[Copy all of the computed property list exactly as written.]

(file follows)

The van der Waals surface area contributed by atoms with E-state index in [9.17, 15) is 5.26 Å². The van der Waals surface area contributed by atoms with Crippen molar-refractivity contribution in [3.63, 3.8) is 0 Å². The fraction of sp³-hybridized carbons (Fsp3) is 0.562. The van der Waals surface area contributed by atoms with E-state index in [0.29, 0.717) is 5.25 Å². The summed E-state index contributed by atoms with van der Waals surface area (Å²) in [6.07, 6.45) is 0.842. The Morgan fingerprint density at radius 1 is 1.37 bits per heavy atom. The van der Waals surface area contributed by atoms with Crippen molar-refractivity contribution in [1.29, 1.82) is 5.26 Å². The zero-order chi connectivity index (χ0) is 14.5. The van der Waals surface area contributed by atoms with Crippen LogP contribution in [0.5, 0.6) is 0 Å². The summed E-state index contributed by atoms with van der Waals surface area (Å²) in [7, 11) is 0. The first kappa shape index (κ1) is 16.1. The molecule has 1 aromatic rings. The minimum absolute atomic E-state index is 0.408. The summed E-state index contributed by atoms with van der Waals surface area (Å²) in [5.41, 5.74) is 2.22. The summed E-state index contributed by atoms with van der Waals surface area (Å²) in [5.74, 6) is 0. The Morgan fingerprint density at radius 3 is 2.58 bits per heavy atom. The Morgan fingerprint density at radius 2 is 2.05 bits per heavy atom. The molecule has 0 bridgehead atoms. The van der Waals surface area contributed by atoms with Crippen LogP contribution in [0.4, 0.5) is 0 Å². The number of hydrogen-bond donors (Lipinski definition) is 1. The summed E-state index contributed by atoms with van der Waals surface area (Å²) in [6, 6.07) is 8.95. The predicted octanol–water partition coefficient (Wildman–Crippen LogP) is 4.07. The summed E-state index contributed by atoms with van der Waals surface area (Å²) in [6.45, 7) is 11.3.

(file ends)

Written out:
The van der Waals surface area contributed by atoms with E-state index in [9.17, 15) is 5.26 Å². The van der Waals surface area contributed by atoms with Crippen molar-refractivity contribution in [3.63, 3.8) is 0 Å². The fraction of sp³-hybridized carbons (Fsp3) is 0.562. The van der Waals surface area contributed by atoms with E-state index in [0.29, 0.717) is 5.25 Å². The summed E-state index contributed by atoms with van der Waals surface area (Å²) in [6.07, 6.45) is 0.842. The Morgan fingerprint density at radius 1 is 1.37 bits per heavy atom. The van der Waals surface area contributed by atoms with Crippen molar-refractivity contribution in [1.29, 1.82) is 5.26 Å². The zero-order chi connectivity index (χ0) is 14.5. The van der Waals surface area contributed by atoms with Crippen LogP contribution in [0.5, 0.6) is 0 Å². The summed E-state index contributed by atoms with van der Waals surface area (Å²) in [7, 11) is 0. The first kappa shape index (κ1) is 16.1. The molecule has 1 aromatic rings. The minimum absolute atomic E-state index is 0.408. The summed E-state index contributed by atoms with van der Waals surface area (Å²) in [5.41, 5.74) is 2.22. The summed E-state index contributed by atoms with van der Waals surface area (Å²) in [5.74, 6) is 0. The Morgan fingerprint density at radius 3 is 2.58 bits per heavy atom. The Morgan fingerprint density at radius 2 is 2.05 bits per heavy atom. The molecule has 0 bridgehead atoms. The van der Waals surface area contributed by atoms with Crippen LogP contribution in [0.4, 0.5) is 0 Å². The number of hydrogen-bond donors (Lipinski definition) is 1. The summed E-state index contributed by atoms with van der Waals surface area (Å²) in [6, 6.07) is 8.95. The predicted octanol–water partition coefficient (Wildman–Crippen LogP) is 4.07. The summed E-state index contributed by atoms with van der Waals surface area (Å²) in [6.45, 7) is 11.3.